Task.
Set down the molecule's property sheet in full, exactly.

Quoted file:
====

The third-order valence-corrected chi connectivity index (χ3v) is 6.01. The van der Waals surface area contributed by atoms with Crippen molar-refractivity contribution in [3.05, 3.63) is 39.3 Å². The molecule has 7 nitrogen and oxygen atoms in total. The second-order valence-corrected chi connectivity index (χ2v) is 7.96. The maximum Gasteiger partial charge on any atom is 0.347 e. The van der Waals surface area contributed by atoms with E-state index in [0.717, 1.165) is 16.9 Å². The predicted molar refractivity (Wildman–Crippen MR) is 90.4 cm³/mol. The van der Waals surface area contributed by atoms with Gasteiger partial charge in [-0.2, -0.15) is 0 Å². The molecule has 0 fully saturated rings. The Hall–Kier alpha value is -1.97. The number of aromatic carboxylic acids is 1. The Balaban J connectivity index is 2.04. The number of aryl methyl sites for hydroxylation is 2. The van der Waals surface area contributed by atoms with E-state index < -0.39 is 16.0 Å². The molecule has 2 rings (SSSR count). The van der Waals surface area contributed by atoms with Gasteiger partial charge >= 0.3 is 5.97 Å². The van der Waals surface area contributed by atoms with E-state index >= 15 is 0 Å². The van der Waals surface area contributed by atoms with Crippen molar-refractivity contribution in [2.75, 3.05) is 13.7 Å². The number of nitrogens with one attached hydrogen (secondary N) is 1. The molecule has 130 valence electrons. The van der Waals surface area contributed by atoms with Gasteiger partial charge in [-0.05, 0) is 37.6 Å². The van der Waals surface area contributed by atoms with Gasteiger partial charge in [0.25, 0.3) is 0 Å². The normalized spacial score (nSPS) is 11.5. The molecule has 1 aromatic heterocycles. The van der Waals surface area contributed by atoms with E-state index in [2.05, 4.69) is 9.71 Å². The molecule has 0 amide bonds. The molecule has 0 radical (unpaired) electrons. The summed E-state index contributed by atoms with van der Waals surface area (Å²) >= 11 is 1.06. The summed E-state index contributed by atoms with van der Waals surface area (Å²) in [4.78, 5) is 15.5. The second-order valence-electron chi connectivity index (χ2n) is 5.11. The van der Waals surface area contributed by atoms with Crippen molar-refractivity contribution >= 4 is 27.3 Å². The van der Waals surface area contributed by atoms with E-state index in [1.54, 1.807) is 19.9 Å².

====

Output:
The third-order valence-corrected chi connectivity index (χ3v) is 6.01. The van der Waals surface area contributed by atoms with Crippen molar-refractivity contribution in [3.05, 3.63) is 39.3 Å². The molecule has 7 nitrogen and oxygen atoms in total. The second-order valence-corrected chi connectivity index (χ2v) is 7.96. The maximum Gasteiger partial charge on any atom is 0.347 e. The van der Waals surface area contributed by atoms with E-state index in [0.717, 1.165) is 16.9 Å². The predicted molar refractivity (Wildman–Crippen MR) is 90.4 cm³/mol. The van der Waals surface area contributed by atoms with Gasteiger partial charge in [-0.2, -0.15) is 0 Å². The molecule has 0 fully saturated rings. The Hall–Kier alpha value is -1.97. The number of aromatic carboxylic acids is 1. The Balaban J connectivity index is 2.04. The number of aryl methyl sites for hydroxylation is 2. The van der Waals surface area contributed by atoms with E-state index < -0.39 is 16.0 Å². The molecule has 2 rings (SSSR count). The van der Waals surface area contributed by atoms with Gasteiger partial charge >= 0.3 is 5.97 Å². The van der Waals surface area contributed by atoms with E-state index >= 15 is 0 Å². The van der Waals surface area contributed by atoms with Crippen molar-refractivity contribution in [2.75, 3.05) is 13.7 Å². The number of nitrogens with one attached hydrogen (secondary N) is 1. The molecule has 130 valence electrons. The van der Waals surface area contributed by atoms with Gasteiger partial charge in [-0.05, 0) is 37.6 Å². The van der Waals surface area contributed by atoms with Gasteiger partial charge in [0.25, 0.3) is 0 Å². The normalized spacial score (nSPS) is 11.5. The molecule has 1 aromatic heterocycles. The van der Waals surface area contributed by atoms with E-state index in [2.05, 4.69) is 9.71 Å². The molecule has 0 amide bonds. The molecule has 0 radical (unpaired) electrons. The summed E-state index contributed by atoms with van der Waals surface area (Å²) >= 11 is 1.06. The summed E-state index contributed by atoms with van der Waals surface area (Å²) in [4.78, 5) is 15.5. The second-order valence-electron chi connectivity index (χ2n) is 5.11. The van der Waals surface area contributed by atoms with Crippen molar-refractivity contribution >= 4 is 27.3 Å². The van der Waals surface area contributed by atoms with E-state index in [1.54, 1.807) is 19.9 Å².